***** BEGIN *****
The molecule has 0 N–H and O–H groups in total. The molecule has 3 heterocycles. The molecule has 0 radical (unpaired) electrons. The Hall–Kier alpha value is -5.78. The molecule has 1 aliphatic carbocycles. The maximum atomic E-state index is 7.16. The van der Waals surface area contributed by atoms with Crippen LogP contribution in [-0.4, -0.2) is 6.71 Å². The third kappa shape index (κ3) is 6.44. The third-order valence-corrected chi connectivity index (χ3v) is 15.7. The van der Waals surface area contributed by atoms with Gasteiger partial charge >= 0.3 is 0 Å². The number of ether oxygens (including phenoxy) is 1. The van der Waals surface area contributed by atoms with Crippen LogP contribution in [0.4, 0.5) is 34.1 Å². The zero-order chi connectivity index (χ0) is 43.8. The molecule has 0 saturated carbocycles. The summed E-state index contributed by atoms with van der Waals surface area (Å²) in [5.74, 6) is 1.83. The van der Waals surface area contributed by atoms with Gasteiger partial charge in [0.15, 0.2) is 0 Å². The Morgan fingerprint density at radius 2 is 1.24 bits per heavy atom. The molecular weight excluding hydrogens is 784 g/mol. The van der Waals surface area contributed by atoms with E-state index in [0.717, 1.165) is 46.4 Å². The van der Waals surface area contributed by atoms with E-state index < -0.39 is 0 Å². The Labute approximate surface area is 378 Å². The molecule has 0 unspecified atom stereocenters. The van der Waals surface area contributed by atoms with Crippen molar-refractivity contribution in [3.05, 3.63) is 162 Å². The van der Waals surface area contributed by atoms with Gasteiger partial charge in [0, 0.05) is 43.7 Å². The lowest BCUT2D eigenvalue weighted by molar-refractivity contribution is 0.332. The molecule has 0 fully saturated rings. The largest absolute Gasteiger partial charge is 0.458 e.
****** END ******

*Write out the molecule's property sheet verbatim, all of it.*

The molecule has 0 N–H and O–H groups in total. The molecule has 3 heterocycles. The molecule has 0 radical (unpaired) electrons. The Hall–Kier alpha value is -5.78. The molecule has 1 aliphatic carbocycles. The maximum atomic E-state index is 7.16. The van der Waals surface area contributed by atoms with Crippen LogP contribution in [-0.4, -0.2) is 6.71 Å². The third kappa shape index (κ3) is 6.44. The third-order valence-corrected chi connectivity index (χ3v) is 15.7. The van der Waals surface area contributed by atoms with Gasteiger partial charge >= 0.3 is 0 Å². The number of ether oxygens (including phenoxy) is 1. The van der Waals surface area contributed by atoms with Crippen LogP contribution in [0.4, 0.5) is 34.1 Å². The zero-order chi connectivity index (χ0) is 43.8. The molecule has 0 saturated carbocycles. The summed E-state index contributed by atoms with van der Waals surface area (Å²) in [5.74, 6) is 1.83. The van der Waals surface area contributed by atoms with Gasteiger partial charge in [0.15, 0.2) is 0 Å². The Morgan fingerprint density at radius 2 is 1.24 bits per heavy atom. The molecular weight excluding hydrogens is 784 g/mol. The van der Waals surface area contributed by atoms with E-state index in [0.717, 1.165) is 46.4 Å². The van der Waals surface area contributed by atoms with E-state index < -0.39 is 0 Å². The Labute approximate surface area is 378 Å². The molecule has 0 unspecified atom stereocenters. The van der Waals surface area contributed by atoms with Crippen molar-refractivity contribution in [3.05, 3.63) is 162 Å². The van der Waals surface area contributed by atoms with Gasteiger partial charge in [0, 0.05) is 43.7 Å². The lowest BCUT2D eigenvalue weighted by molar-refractivity contribution is 0.332. The molecule has 0 fully saturated rings. The largest absolute Gasteiger partial charge is 0.458 e.